The British government should have spent the billions they did propping up the Big Banks after the 2008 collapse setting up a “People’s Bank” based on the principles of the credit union. Not only would it have helped the people, it would have made money for the country, not the bankers.

  3. lurpack1

    Reblogged this on SyesWorldView and commented:
    Britain is a broken country on the verge of a moral and financial bankruptcy. The alleged political leadership are nothing more than front of house managers for the corporates and elites, evidently seen in this articles infographic.

  4. guy fawkes

    Perhaps the church of England and other religions could put up collateral as well as loaning out premises to credit unions, which in my opinion have been no better than the banks because they want assurances of repayment from those with secure employment, not those who are really on the breadline.

  5. guy fawkes

    Mike if you were referring that question about the archbishop to me, I think the point is loaning out your premises which is probably paid for by either state or charity givers is not exactly benevolent, but funding those really in need and fighting against benefit cuts and bedroom tax would be more helpful than aiding another discriminatory banking system.

  6. Pingback: Barefoot banking’ to support people on the edge | Street Democracy - where it should reach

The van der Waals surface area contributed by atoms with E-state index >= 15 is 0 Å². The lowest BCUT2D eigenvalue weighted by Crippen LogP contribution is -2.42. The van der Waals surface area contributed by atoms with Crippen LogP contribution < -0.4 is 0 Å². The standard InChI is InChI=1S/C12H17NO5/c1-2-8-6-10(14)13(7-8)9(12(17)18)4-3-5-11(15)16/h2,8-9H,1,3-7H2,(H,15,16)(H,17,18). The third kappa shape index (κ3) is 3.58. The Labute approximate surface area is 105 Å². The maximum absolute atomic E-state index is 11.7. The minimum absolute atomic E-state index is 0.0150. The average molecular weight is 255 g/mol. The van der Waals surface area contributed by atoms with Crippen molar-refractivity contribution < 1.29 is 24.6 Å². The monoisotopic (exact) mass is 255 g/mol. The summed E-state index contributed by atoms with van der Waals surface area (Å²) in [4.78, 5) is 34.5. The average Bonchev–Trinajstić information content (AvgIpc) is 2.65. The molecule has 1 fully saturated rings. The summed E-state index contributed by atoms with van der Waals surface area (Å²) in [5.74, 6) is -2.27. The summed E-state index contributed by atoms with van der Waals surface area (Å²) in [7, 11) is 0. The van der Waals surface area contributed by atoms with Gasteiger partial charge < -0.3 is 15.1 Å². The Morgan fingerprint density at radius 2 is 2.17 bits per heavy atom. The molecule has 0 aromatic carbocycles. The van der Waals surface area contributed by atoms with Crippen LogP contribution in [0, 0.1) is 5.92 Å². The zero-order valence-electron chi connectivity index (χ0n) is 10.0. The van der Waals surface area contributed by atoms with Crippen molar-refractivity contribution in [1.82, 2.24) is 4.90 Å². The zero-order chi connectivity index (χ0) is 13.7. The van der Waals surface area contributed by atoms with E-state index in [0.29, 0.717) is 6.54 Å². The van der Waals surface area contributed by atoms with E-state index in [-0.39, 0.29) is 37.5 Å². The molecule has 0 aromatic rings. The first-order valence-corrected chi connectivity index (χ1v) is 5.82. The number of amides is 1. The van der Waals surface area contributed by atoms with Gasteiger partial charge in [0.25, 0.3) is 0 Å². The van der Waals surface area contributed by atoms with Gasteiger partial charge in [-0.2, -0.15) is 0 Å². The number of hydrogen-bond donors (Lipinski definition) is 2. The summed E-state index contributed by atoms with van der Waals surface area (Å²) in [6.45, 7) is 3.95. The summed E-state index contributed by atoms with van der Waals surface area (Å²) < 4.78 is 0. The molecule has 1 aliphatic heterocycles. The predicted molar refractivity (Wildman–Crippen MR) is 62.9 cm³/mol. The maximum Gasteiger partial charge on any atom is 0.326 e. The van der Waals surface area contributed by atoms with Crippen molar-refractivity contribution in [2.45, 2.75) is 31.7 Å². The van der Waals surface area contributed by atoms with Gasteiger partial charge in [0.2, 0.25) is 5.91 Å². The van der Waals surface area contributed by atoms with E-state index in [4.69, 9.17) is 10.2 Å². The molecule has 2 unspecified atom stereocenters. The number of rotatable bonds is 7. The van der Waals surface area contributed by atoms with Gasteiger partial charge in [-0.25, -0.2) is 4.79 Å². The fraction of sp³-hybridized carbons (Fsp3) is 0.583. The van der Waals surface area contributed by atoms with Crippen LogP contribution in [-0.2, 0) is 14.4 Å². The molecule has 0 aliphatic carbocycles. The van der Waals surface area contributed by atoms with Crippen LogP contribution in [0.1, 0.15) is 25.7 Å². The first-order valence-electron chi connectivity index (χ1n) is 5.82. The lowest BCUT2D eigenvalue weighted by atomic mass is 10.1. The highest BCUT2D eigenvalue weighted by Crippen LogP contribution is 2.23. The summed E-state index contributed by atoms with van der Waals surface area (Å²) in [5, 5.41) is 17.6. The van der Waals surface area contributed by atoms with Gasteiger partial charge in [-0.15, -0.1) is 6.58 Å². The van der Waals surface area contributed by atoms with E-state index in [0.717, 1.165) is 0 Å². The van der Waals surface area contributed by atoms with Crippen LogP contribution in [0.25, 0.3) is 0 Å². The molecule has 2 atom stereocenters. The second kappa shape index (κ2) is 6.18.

7. paul

    If I were a legislator I would make sure that the culprits hanged slowly and painfully. I really believe that it will happen in the next few decades. The pound of flesh won’t be metaphorical.

  8. David Clark

    Who do people think borrowed the money? The same people who are moaning they cant pay. Did they really need another holiday? Did they really need a bigger plasma TV?
    The ‘poor and oppressed’ that rioted last year didnt loot Aldi or Sainsburys to feed their starving families. They were more interested in upgrading their TVs and music systems, or kitting themselves out in latest sports gear. These are the very same people which will borrow from Credit Unions and then put the debt into a Debt Management firm or an IVA.
    Like benefits, the wrong people will get help while those that are in genuine need will suffer.

    1. Mike Sivier

      You’re asking the wrong questions. Did they really need to buy food that week? Yes they probably did – there are food banks now but those haven’t always been around, before you suggest that. Did they really need to pay the rent? Yes they really did. The riots of 2011 – not last year – weren’t about the poverty oppression that the Coalition has pushed onto us. They were initially a public reaction against alleged wrongdoing by a police officer, and then the criminal element got onto the bandwagon. Do not conflate the two.
      If you’ve read the article, you’ll see that credit unions have stringent systems in place to protect their cash. Your fears are largely misplaced.

  9. Vincent Thomas

    The concept of “barefoot banking” perpetuates the misconception that credit unions are “poor peoples’ banks” when what we really need is “community banks”. Yes, the poorest people will suffer the most at the hands of predatory lenders but the whole community benefits from fair, ethical, safe and affordable financial services.

    More importantly, credit unions that don’t serve the whole community will never make the kind of impact that’s needed.